If you do this then you would know, again given the timeout values used above, that the message could not be sent after a much shorter time, e.g. 3-4 minutes for HTTP.

However, the complexity does not end there. It's not much use if an intermediate node has detected that it cannot send the original message any further. The sender of the original message needs to know. This means tha the intermediate node that detected the delivery failure HAS to send another message back to the sender of the original message to notify them of the failure.

So what intermediate acks really provide is an optimisation that provides much earlier warning of delivery failure - albeit at a fairly large increase in complexity.

Also remember that if End-to-End acks are used as well as the intermediate acks then, if Level 3 - Reliable Messaging with Recovery, is used, it is quite possible that it could cause another retry at sending the message some time later.

However there are some issues with using intermediate acks which you need to think about: 
1. You can get two acks not one - you can now receive more than one ack, the intermediate ack and the end-to-end ack which adds to the complexity

2. The Intermediate Ack *should* also be targeted at the next node in the network otherwise the sender of the original node would get an ack back from each and every intermediate node in the path

3. What do you do if the delivery failure message does not get through? Should you send the delivery failure message reliably ... and what do you do if that doesn't work either.

4. If the nodes in the network that are being targeted are SOAP nodes, then there might be other, non SOAP systems between the SOAP nodes that use different transport protocols at different speeds to connect. This makes calculating the timeout value for intermediate acks harder to do reliably.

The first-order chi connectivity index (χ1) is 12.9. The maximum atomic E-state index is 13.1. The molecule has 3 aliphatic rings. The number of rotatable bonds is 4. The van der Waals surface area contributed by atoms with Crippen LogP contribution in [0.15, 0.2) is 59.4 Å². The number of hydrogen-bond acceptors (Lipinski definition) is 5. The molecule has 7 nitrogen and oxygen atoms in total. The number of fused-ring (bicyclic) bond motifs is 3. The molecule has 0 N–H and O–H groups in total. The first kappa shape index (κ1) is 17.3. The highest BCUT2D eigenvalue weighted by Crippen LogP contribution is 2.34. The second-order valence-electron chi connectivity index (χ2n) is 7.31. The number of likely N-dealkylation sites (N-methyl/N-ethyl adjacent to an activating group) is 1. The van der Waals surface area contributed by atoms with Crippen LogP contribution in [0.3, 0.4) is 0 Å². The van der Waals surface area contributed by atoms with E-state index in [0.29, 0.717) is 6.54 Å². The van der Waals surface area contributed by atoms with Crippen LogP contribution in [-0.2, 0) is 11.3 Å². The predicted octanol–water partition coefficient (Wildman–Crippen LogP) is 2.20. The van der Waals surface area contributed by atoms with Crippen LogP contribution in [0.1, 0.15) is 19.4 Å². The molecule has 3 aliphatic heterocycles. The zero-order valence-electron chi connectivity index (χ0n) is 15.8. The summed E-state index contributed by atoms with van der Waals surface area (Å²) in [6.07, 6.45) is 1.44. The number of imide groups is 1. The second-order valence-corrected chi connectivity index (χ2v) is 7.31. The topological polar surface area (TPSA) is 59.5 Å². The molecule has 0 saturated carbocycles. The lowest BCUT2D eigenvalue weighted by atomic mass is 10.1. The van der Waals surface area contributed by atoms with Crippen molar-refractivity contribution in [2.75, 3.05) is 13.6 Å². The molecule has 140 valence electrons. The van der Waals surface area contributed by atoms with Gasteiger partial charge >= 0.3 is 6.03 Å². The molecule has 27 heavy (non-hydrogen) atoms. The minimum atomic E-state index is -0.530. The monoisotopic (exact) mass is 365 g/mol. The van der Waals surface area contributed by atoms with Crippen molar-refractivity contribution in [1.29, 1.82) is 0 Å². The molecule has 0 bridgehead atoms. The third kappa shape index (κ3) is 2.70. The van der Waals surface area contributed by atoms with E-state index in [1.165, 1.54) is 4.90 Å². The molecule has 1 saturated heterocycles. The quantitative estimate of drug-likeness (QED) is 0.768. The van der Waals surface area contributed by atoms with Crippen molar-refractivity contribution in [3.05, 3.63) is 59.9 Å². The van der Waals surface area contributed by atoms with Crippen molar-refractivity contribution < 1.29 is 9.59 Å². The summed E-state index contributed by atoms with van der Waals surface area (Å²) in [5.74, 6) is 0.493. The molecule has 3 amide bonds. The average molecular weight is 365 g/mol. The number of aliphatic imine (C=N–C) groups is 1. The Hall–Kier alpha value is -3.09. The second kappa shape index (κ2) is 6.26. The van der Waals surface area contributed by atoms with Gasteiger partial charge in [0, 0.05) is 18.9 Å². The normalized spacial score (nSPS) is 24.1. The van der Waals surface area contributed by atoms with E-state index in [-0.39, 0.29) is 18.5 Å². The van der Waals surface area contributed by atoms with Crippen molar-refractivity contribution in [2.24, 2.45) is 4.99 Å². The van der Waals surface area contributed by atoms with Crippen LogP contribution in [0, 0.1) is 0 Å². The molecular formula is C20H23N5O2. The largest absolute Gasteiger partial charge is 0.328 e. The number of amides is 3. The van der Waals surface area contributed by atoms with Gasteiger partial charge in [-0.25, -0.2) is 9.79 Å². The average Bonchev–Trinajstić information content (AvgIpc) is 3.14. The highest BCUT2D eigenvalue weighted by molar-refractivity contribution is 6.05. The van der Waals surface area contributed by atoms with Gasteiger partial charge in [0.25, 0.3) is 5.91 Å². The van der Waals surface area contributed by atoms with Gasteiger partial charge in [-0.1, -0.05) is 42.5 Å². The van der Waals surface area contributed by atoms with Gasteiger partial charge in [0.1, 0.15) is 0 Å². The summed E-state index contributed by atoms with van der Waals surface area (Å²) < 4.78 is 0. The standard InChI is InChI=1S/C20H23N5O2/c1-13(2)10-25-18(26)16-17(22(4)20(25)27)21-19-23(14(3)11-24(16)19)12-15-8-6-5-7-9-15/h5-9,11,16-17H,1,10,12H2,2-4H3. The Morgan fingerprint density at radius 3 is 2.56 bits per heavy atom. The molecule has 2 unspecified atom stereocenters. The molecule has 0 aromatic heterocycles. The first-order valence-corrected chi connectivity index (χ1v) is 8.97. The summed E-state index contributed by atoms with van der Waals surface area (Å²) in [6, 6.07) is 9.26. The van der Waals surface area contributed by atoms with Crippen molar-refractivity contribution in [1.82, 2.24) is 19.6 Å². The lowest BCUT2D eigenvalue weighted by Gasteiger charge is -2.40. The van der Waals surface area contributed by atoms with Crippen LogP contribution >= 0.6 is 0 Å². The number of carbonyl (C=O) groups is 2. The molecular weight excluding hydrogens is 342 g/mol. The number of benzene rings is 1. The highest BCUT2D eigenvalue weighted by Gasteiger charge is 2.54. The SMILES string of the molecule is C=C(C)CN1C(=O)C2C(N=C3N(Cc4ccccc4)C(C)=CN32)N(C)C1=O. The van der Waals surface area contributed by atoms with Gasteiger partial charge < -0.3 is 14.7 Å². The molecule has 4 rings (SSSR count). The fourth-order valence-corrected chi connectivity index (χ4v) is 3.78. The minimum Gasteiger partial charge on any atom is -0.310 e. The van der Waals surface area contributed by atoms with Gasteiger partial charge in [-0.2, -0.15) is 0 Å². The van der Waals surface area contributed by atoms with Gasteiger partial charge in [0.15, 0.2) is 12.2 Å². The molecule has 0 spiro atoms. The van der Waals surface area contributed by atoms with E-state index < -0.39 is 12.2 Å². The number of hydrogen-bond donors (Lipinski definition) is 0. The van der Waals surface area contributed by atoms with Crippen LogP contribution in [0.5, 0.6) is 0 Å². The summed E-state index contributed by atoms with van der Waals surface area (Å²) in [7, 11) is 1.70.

The other issue with end-to-end acks is knowing what actually is the end. If the last SOAP node, for example, in the path actually consumes the payload/body of the SOAP message then there isn't much of a problem. But if it does not, then the message could be lost after the SOAP node has passed on the message to the application that actually processes it. This is why the Acknowledgement Message described in the original email in this thread can optionally provide additional information on the validation and passing off of the message to the application.

I think that doing end-to-end acks where the timeout is based on the expiry time of the message is the best approach to use. Doing intermediate acks, only provides early warning of a problem, it isn't a substitute for end-to-end acks. So I would recommend that intermediate acks are left out of scope ... if this ever becomes an activity.



-----Original Message----- 
From: Ugo Corda [ mailto:UCorda@SeeBeyond.com] 
Sent: Thursday, December 12, 2002 5:56 PM 
To: Burdett, David; www-ws-arch@w3.org 
Subject: RE: Different Levels of Reliable Messaging 


I am glad you mention the case of intermediaries, because I have been thinking for a while about how that affects Reliable Messaging.

In the case of security, what is usually said in order to justify the need to address it at the SOAP headers level, instead of just using HTTPS, is that you need that level if you want to do end-to-end security. Otherwise intermediate nodes would need to have access to security sensitive information related to the message in order to relay information from hop to hop, and those nodes might not be authorized to do that.

But in the case of reliable messaging, it seems that you should be able to use, for example, SOAP over HTTPR on one hop, and SOAP over JMS on the next hop, and still be able to support reliable messaging end-to-end. (The message goes reliably from A to C iff it goes reliably from A to B and from B to C - for example, B waits until it gets the transport-level ack from C before sending its transport-level ack to A). 

In fact, I think this was the rationale when IBM designed HTTPR, so that you could go from Internet to intranet (and vice versa), using SOAP over HTTPR on the Internet, and then switching to SOAP over MQSeries (or other MOM) once inside the intranet. 

Your previous message seems to imply that this approach would not be sufficient for end-to-end reliable messaging. Could you please elaborate?

Thank you, 
Received on Friday, 13 December 2002 12:46:55 UTC